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Fine fare and masses of mysterious ruins make Srem an intriguing and pleasant place to visit.
Roman city of Syrmium in today’s region of Srem in northern Serbia. | Photo by Faculty of Philosophy in Novi Sad/Wikimedia
With only one swing of his pick, a part-time construction worker digging the foundations for the new shopping mall broke through a leather bag from which 33 golden coins fell out. That was back in 1972 - and the coins turned out to be Roman coins that had once belonged to a wealthy family that lived in the Roman city of Syrmium in today’s region of Srem in northern Serbia.
Four of the coins, minted under Emperor Constantine II, were estimated as priceless. The find was not such a surprising event, however, as Srem was part of the Roman province of Pannonia and its long turbulent history is visible everywhere, although much of it is hidden underground.
The capital of the province, Syrmium, was one of the biggest cities in the Roman Empire. Later, the region, bordered by two great rivers, was ruled by Serbian and Hungarian kings, Ottoman Turks and then Austrians, before becoming part of Yugoslavia after World War I. These many changes have lent a distinctive note to the architecture of Srem’s towns and cities.
The climate, especially on the slopes of the Fruska Gora hills, is clement and suitable for growing grapes. It is a common saying that rivers serve as a mirror for the sun, so the grapes get significantly more sunlight when they grow beside riverbanks. Specific air currents are also said to be favourable to viniculture. Either way, the wines of Srem taste fresh and delicious.
Srem is also known for its foods, which include various fish specialties, roasts and desserts. The plain, divided from the rest of Vojvodina by rivers and the hills of Fruska Gora, gives Srem a feeling of rural isolation. This is a land marked by the survival of tradional customs, clothes and music, the latter played by “tamburasi” - folk musicians playing on string instruments known as tamburitza.
The local salasi, or farmsteads, are a growing tourist attraction. Most boast open-air restaurants, usually decorated with old farming and everyday objects that reflect the folk traditions of this part of Vojvodina. Yokes, wagons, ploughs, looms, wooden beds and mattresses, mirrors and old hand-made blankets are displayed for visitors, reminding them of the old-fashioned farming way of life and the lifestyle of farmers in olden times.
On the menu are usually chicken or beef stew with homemade noodles, tomato and squash soup, strudel with poppy seeds or nuts. There are also homemade drinks, such rakija fruit brandies, liqueurs, wines and natural fruit juices. Traditional sweets are also famous here, mostly cakes, pies and plum and other fruit jams.
Sremska Mitrovica is one of the oldest towns in Europe. | Photo by Ant83/Wikimedia
Sremska Mitrovica is one of the oldest towns in Europe, with a history that dates back centuries. In Roman times it was allegedly home to some 100,000 people, with all of the most important Roman buildings that an important city would then have had.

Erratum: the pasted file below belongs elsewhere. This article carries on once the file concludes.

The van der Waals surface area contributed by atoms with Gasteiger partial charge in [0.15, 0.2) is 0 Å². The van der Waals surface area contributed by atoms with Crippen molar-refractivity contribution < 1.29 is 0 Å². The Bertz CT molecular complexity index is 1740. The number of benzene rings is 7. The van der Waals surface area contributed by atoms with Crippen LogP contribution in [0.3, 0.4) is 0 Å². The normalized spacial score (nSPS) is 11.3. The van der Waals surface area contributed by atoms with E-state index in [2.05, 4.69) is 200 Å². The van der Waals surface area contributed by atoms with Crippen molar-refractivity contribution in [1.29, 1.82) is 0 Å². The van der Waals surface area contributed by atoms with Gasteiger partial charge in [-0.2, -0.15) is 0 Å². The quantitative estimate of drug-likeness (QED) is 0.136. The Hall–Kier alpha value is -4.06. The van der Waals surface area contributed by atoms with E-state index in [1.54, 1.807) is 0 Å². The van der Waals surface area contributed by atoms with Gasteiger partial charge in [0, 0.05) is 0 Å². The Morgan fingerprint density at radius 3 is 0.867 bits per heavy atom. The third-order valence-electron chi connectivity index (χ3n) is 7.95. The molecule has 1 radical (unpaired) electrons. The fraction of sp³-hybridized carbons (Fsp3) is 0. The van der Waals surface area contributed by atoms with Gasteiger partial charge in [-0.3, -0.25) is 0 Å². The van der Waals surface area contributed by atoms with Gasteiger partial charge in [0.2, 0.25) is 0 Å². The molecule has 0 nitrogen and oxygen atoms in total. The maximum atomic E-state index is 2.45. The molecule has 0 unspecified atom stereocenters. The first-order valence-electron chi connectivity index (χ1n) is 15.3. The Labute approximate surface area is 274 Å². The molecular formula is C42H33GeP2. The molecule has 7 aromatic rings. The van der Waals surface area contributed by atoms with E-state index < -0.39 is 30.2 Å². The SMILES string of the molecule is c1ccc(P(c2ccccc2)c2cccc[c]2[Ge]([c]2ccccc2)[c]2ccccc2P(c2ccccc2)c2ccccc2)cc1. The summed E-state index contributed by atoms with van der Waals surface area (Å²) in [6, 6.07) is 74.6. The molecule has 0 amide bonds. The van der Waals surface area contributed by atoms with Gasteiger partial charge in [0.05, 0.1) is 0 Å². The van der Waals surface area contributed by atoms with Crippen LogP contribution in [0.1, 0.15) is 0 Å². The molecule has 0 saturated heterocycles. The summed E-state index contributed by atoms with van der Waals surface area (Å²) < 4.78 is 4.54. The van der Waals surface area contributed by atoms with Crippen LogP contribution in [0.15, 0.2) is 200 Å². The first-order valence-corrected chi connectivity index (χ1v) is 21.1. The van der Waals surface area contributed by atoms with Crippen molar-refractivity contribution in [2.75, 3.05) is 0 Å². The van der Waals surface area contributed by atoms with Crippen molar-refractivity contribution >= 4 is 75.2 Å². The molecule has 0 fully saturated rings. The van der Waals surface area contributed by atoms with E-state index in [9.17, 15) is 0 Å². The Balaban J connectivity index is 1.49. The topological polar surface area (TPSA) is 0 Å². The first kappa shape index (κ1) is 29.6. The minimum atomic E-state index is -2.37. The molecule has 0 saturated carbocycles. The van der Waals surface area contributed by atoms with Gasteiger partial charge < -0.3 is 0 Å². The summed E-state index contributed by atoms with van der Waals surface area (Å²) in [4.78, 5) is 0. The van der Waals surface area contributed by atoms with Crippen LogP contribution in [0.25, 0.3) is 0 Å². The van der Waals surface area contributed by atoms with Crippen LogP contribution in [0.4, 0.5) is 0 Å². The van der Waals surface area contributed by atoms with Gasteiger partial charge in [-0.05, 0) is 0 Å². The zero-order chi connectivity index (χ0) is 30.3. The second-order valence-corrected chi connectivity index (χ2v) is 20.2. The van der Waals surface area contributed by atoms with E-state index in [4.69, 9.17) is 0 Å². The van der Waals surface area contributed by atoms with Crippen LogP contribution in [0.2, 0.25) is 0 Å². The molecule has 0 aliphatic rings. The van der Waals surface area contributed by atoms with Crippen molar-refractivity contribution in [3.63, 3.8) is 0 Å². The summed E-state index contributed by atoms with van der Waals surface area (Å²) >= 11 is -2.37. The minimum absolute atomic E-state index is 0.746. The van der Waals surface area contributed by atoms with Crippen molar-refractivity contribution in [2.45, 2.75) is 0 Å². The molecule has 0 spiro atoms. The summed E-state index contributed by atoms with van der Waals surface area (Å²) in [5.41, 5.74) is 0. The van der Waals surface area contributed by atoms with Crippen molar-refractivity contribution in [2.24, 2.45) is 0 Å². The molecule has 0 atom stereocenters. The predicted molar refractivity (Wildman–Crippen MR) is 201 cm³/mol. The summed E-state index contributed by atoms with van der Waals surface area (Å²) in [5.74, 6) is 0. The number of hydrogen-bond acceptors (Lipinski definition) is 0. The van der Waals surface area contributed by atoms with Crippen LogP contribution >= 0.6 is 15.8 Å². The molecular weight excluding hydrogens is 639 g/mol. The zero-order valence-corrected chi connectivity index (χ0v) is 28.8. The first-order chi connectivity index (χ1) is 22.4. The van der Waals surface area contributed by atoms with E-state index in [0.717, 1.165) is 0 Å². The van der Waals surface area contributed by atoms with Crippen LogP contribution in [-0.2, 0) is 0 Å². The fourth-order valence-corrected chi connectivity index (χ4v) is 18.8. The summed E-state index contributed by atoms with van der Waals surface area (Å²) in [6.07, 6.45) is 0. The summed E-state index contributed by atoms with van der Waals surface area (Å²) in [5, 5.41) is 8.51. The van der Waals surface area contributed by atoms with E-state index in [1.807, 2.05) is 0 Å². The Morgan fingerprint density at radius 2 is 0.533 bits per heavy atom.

Syrmium was not only the capital of a province but an episcopal seat and a military camp, which was built to defend the Roman Empire against barbarian attacks. At one point it was even the capital of the Roman Empire, in 293 AD, during the rule of Galerius.
Today’s Sremska Mitrovica developed mostly in the 18th and 19th centuries. But underneath the more modern buildings lie an unexcavated Roman hippodrome, about 1,700 years old, as well as walls, forts, trenches and a palace. Digs in the 20th century also uncovered luxurious villas decorated with wall paintings and mosaics.
The remains of the oldest discovered Christian church in Serbia, built in the 4th century AD, have been found and conserved.
Remains of some public baths, a necropolis and Roman shops still remain visible above ground, surrounded by the streets and buildings, but much of the treasure is still hidden underneath.
In 1972 a group of American enthusiasts allegedly offered to move the whole town of Sremska Mitrovica in order to make way for a complete excavation of Syrmium, but Yugoslavia’s then Communist regime said no. True or not, Sremska Mitrovica has plenty of mystery to it.
On a more melancholy note, there is also a memorial park made by Bogdan Bogdanovic, commemorating the 3,500 local Serbs killed in 1942 by the Croatian Ustase fascists.
Sremska Mitrovica’s monuments are part of the world’s cultural heritage and some, like the sundial with representations of Atlas, Hercules and other Greek deities, are unique.
Besides its colourful history, Srem has plenty of natural wonders nearby.
The best known is the Fruska Gora National Park, which contains the highest peak in Vojvodina. These hills were an educational, cultural and religious centre for Serbs long ago.
The tradition of winemaking here goes all the way back to the Romans, who called it the “fertile mountain”.
Nearby is also the Obedska bara lake whose bed is a remainder of an old stream of the Sava that flowed here thousands of years ago, and now flows to the south.
Today more than 200 species of birds live at Obedska bara, including such rareities as the spoonbill, little egret, black stork, white stork, white-tailed eagle and many others.
In its water swims an autochthonous kind of fish called the “Cikov”, while among the animals here are wild cats, martens, otters and several species of bats, as well as snakes.
Zasavica, another nature reserve in Srem, is a wetland area with meadows and forests covering a surface of 1,825 hectares and a length of some 30 kilometres.
Several hundred species live here, some of which are unique, such as the “Umbra” fish. Beavers donated in 2005 from Munich have already brought new generations of beavers to Zasavica.
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